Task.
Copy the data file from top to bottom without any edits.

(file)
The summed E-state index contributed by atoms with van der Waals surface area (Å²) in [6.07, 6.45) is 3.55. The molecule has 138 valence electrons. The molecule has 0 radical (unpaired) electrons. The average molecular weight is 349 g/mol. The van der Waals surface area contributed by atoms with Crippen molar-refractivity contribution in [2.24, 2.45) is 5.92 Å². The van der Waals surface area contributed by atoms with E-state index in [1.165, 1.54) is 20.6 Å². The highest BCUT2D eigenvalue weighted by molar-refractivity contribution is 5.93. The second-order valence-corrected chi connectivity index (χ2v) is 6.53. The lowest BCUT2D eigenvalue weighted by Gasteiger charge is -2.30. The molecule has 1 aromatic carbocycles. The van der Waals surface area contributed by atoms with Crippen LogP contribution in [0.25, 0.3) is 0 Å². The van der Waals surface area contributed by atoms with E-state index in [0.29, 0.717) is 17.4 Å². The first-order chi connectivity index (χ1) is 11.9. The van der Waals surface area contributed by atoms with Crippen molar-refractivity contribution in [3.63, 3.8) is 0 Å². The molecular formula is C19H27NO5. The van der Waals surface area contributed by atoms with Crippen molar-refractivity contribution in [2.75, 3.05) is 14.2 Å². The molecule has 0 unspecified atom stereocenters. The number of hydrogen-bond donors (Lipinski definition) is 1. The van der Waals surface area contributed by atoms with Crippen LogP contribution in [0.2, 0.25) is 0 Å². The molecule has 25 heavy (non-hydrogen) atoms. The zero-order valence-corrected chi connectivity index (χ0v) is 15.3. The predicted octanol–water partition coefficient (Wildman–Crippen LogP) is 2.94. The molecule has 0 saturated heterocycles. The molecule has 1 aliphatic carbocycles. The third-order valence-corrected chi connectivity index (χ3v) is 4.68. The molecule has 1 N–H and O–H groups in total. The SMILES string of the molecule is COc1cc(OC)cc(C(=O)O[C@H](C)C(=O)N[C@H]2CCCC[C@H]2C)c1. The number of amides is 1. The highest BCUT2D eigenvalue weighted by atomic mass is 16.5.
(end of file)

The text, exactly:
The summed E-state index contributed by atoms with van der Waals surface area (Å²) in [6.07, 6.45) is 3.55. The molecule has 138 valence electrons. The molecule has 0 radical (unpaired) electrons. The average molecular weight is 349 g/mol. The van der Waals surface area contributed by atoms with Crippen molar-refractivity contribution in [2.24, 2.45) is 5.92 Å². The van der Waals surface area contributed by atoms with E-state index in [1.165, 1.54) is 20.6 Å². The highest BCUT2D eigenvalue weighted by molar-refractivity contribution is 5.93. The second-order valence-corrected chi connectivity index (χ2v) is 6.53. The lowest BCUT2D eigenvalue weighted by Gasteiger charge is -2.30. The molecule has 1 aromatic carbocycles. The van der Waals surface area contributed by atoms with Crippen LogP contribution in [0.25, 0.3) is 0 Å². The van der Waals surface area contributed by atoms with E-state index in [0.29, 0.717) is 17.4 Å². The first-order chi connectivity index (χ1) is 11.9. The van der Waals surface area contributed by atoms with Crippen molar-refractivity contribution in [3.63, 3.8) is 0 Å². The molecular formula is C19H27NO5. The van der Waals surface area contributed by atoms with Crippen molar-refractivity contribution in [2.75, 3.05) is 14.2 Å². The molecule has 0 unspecified atom stereocenters. The number of hydrogen-bond donors (Lipinski definition) is 1. The van der Waals surface area contributed by atoms with Crippen LogP contribution in [0.2, 0.25) is 0 Å². The molecule has 25 heavy (non-hydrogen) atoms. The zero-order valence-corrected chi connectivity index (χ0v) is 15.3. The predicted octanol–water partition coefficient (Wildman–Crippen LogP) is 2.94. The molecule has 0 saturated heterocycles. The molecule has 1 aliphatic carbocycles. The third-order valence-corrected chi connectivity index (χ3v) is 4.68. The molecule has 1 N–H and O–H groups in total. The SMILES string of the molecule is COc1cc(OC)cc(C(=O)O[C@H](C)C(=O)N[C@H]2CCCC[C@H]2C)c1. The number of amides is 1. The highest BCUT2D eigenvalue weighted by atomic mass is 16.5.